corridor

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English[edit]

Etymology[edit]

Borrowed from French corridor, from Italian corridore (long passage) (= corridoio), from correre (to run).

Pronunciation[edit]

Noun[edit]

corridor (plural corridors)

  1. A narrow hall or passage with rooms leading off it, as in a building or in a railway carriage.
    • 1915, G[eorge] A. Birmingham [pseudonym; James Owen Hannay], chapter I, in Gossamer, New York, N.Y.: George H. Doran Company, OCLC 5661828:
      There is an hour or two, after the passengers have embarked, which is disquieting and fussy. [] Stewards, carrying cabin trunks, swarm in the corridors. Passengers wander restlessly about or hurry, with futile energy, from place to place.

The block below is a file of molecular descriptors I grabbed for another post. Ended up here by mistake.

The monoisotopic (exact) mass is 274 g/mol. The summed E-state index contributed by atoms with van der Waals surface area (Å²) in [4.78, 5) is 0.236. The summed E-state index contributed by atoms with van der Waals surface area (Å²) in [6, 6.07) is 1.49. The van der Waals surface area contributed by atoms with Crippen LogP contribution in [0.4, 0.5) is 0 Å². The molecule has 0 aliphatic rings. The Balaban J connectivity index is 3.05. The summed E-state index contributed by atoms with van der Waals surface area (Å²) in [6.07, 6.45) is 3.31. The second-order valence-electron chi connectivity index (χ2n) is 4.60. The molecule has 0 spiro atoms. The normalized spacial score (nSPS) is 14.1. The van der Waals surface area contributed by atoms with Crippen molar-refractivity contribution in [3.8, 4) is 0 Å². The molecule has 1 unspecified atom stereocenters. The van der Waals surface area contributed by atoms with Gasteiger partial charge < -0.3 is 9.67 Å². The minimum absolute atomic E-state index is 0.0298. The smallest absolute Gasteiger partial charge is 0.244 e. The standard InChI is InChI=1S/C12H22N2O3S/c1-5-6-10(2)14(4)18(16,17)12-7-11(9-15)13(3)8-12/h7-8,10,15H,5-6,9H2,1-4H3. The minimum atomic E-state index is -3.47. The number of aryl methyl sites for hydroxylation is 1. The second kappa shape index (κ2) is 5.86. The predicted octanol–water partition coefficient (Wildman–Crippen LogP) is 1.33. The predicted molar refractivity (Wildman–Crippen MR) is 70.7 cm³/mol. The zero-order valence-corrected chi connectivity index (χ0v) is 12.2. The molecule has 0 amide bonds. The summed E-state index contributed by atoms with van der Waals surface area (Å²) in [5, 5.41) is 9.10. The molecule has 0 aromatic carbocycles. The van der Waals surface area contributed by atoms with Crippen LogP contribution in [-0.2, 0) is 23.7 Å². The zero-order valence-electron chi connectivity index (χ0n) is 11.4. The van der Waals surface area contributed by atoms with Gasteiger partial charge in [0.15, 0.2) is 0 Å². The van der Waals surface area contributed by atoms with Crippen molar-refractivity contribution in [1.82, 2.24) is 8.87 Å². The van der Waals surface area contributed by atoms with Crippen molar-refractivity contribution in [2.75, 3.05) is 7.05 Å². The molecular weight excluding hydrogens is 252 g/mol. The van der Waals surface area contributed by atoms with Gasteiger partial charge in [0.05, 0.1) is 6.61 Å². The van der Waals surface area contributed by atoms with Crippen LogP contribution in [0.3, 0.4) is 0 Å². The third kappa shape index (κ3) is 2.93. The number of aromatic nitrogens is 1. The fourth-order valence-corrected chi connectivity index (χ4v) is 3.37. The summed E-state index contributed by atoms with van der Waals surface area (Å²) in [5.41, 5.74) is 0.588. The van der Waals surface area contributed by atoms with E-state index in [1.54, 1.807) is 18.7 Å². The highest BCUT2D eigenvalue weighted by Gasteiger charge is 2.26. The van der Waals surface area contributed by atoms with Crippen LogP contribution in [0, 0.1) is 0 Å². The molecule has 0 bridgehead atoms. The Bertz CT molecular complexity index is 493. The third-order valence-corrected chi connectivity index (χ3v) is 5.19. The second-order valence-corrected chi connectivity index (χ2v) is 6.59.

• 1931, Francis Beeding, Death Walks in Eastrepps, chapter 1/1:
      Eldridge closed the despatch-case with a snap and, rising briskly, walked down the corridor to his solitary table in the dining-car.
  2. A restricted tract of land that allows passage between two places.
  3. (military, historical, rare) The covered way lying round the whole compass of the fortifications of a place.
  4. Airspace restricted for the passage of aircraft.
  5. This term needs a definition. Please help out and add a definition, then remove the text {{rfdef}}.
    Main Street corridor

Derived terms[edit]

Translations[edit]


French[edit]

Etymology[edit]

Borrowed from Italian corridore.

Pronunciation[edit]

Noun[edit]

corridor m (plural corridors)

  1. passage, corridor

Descendants[edit]

  • Turkish: koridor

Further reading[edit]